According to the Bahamas 2019 STEPS Survey, 1 in 12 Bahamians age 40 to 69 years is at high risk for having a stroke or heart attack within the next 10 years. The month of February is Heart Health Awareness Month. When God created man on the sixth day of the week, the heart was one of the organs he formed. It is about the size of your fist that pumps blood through your body.

A healthy heart supplies your body with the right amount of blood at the rate needed to work well. If disease or injury weakens your heart, your body’s organs will not receive enough blood to work properly.

Following are some ways to love your heart:

An annual doctor’s visit will ensure that you are on track for optimum heart health.

A blood test that measures cholesterol is recommended every five years after the age of 20. Your cholesterol should be under 200 milligrams per deciliter (mg/dL). If you are above this number, speak to your physician about medication to lower cholesterol, in addition to a lifestyle change. Also, a plant-based diet will drastically reduce cholesterol levels.

Healthy blood pressure is below 120/80. High blood pressure causes the cardiovascular system to overwork. High blood pressure is referred to as the ‘silent killer’ because it has no symptoms. It is important to get regular blood pressure checks. You can also purchase a blood pressure cuff for home use. Physical movement and a healthy diet are also very important. If you need blood pressure medication, please take it exactly as directed. Once your numbers drop, you can discuss with your physician coming off medication.

Our Creator gave us instructions on healthy eating in Genesis 1:29: “And God said, Behold, I have given you every herb bearing seed, which is upon the face of all the earth, and every tree, in the which is the fruit of a tree yielding seed; to you it shall be for meat."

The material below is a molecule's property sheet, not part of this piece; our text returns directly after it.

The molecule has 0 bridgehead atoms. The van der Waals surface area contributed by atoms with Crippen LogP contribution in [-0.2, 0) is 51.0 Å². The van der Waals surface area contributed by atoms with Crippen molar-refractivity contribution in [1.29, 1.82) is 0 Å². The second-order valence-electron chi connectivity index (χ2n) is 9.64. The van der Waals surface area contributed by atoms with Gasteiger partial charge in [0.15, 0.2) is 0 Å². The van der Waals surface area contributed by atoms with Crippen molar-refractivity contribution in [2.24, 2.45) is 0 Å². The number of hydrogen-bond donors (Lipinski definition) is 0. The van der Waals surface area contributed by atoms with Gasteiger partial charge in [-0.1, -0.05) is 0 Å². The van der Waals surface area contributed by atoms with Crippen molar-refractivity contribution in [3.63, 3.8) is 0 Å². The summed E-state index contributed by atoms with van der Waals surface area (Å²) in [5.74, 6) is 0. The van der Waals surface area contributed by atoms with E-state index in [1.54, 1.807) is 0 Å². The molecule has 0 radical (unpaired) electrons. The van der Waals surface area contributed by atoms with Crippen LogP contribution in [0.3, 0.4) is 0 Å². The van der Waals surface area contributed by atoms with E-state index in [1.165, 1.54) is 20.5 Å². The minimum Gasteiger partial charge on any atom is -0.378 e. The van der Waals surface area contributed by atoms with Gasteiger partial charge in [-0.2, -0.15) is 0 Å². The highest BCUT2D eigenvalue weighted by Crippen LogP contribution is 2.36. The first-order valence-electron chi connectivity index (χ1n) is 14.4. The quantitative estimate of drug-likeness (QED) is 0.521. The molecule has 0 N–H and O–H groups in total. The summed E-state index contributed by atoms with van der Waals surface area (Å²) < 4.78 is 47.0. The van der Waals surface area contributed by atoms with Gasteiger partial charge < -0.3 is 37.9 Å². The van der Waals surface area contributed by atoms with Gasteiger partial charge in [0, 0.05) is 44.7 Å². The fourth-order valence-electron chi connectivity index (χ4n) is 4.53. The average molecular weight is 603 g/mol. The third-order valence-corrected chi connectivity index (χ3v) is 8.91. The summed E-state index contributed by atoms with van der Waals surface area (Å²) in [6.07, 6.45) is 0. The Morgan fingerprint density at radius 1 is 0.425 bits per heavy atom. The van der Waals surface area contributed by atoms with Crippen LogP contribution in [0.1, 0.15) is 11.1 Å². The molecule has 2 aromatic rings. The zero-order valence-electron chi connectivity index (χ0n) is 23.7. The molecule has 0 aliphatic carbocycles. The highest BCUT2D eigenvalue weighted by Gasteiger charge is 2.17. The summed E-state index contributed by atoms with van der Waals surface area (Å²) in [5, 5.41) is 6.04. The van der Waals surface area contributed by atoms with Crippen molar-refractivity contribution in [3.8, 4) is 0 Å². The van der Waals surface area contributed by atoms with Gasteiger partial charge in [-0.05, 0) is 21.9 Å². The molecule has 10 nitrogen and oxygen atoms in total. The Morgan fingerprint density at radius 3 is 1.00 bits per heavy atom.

A varied, nutritious diet relatively low in fat and salt is the key to keeping your heart pumping. Increase the servings of fruits and vegetables you eat each day. Do not overeat. Eat three meals a day, or even two.

It is recommended to exercise at least 30 minutes most days of the week to help reduce the likelihood of developing chronic diseases, including those affecting the heart.

Currently, in The Bahamas, 72% of Bahamians are overweight. The average Body Mass Index (BMI) is 30 (obese) (STEPS 2019 Survey). Carrying excess weight adds to the work your heart must do to run your body. It also increases the likelihood of high blood pressure and diabetes that harms your heart.

Do not smoke and drink alcoholic beverages. The negative effects of smoking and drinking are not limited to your lungs and liver; these also increase your chances of developing heart disease.

The signs of a heart attack often begin slowly, with a dull ache or heaviness in your chest, although many women do not experience any chest pain. Other signs might include back, shoulder, neck, or jaw pain, indigestion, trouble sleeping, anxiety, shortness of breath, dizziness, and feeling very tired for no apparent reason. If you or a loved one are having these types of symptoms, check with your physician right away.

Let us all endeavor to take good care of our physical and spiritual hearts. Psalm 51:10 says, “Create in me a clean heart, O God; and renew a right spirit within me.”

If you are ready to make some lifestyle changes to preserve your heart, kindly reach out to the Health Ministries Department at email


Article by Nathelyn Lacroix, Health Ministries Director, South Bahamas Conference, Seventh-day Adventists.

This article was extracted from the Logos for February 20, 2021.